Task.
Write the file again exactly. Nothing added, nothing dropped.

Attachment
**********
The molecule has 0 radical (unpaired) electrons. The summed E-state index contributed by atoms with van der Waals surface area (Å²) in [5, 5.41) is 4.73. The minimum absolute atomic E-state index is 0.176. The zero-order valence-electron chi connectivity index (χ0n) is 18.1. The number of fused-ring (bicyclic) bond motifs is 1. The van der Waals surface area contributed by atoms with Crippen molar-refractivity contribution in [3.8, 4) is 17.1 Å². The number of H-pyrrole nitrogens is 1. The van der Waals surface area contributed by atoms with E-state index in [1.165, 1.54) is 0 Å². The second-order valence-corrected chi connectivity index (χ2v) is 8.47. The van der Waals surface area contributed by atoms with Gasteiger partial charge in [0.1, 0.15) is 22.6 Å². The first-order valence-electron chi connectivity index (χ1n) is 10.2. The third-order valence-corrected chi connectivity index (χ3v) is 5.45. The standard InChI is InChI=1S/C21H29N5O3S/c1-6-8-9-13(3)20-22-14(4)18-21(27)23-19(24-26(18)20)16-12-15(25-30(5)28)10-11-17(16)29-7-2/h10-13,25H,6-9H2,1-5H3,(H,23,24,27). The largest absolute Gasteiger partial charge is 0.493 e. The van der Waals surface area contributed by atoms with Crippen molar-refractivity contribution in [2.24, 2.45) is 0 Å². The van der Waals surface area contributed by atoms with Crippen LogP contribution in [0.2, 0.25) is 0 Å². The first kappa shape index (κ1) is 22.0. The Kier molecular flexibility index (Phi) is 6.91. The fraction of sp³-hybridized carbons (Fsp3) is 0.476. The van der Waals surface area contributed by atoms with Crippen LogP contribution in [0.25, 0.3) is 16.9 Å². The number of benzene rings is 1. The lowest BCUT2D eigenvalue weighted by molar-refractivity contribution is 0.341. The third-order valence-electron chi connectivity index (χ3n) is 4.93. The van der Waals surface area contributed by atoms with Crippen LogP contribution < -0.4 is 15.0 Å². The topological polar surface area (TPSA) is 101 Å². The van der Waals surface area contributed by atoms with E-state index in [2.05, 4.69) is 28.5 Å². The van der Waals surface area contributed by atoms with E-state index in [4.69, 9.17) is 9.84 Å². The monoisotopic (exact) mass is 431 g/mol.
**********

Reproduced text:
The molecule has 0 radical (unpaired) electrons. The summed E-state index contributed by atoms with van der Waals surface area (Å²) in [5, 5.41) is 4.73. The minimum absolute atomic E-state index is 0.176. The zero-order valence-electron chi connectivity index (χ0n) is 18.1. The number of fused-ring (bicyclic) bond motifs is 1. The van der Waals surface area contributed by atoms with Crippen molar-refractivity contribution in [3.8, 4) is 17.1 Å². The number of H-pyrrole nitrogens is 1. The van der Waals surface area contributed by atoms with E-state index in [1.165, 1.54) is 0 Å². The second-order valence-corrected chi connectivity index (χ2v) is 8.47. The van der Waals surface area contributed by atoms with Gasteiger partial charge in [0.1, 0.15) is 22.6 Å². The first-order valence-electron chi connectivity index (χ1n) is 10.2. The third-order valence-corrected chi connectivity index (χ3v) is 5.45. The standard InChI is InChI=1S/C21H29N5O3S/c1-6-8-9-13(3)20-22-14(4)18-21(27)23-19(24-26(18)20)16-12-15(25-30(5)28)10-11-17(16)29-7-2/h10-13,25H,6-9H2,1-5H3,(H,23,24,27). The largest absolute Gasteiger partial charge is 0.493 e. The van der Waals surface area contributed by atoms with Crippen molar-refractivity contribution in [2.24, 2.45) is 0 Å². The van der Waals surface area contributed by atoms with Crippen LogP contribution in [0.2, 0.25) is 0 Å². The first kappa shape index (κ1) is 22.0. The Kier molecular flexibility index (Phi) is 6.91. The fraction of sp³-hybridized carbons (Fsp3) is 0.476. The van der Waals surface area contributed by atoms with Crippen LogP contribution in [0.25, 0.3) is 16.9 Å². The number of benzene rings is 1. The lowest BCUT2D eigenvalue weighted by molar-refractivity contribution is 0.341. The third-order valence-electron chi connectivity index (χ3n) is 4.93. The van der Waals surface area contributed by atoms with Crippen LogP contribution < -0.4 is 15.0 Å². The topological polar surface area (TPSA) is 101 Å². The van der Waals surface area contributed by atoms with E-state index in [2.05, 4.69) is 28.5 Å². The van der Waals surface area contributed by atoms with E-state index in [4.69, 9.17) is 9.84 Å². The monoisotopic (exact) mass is 431 g/mol.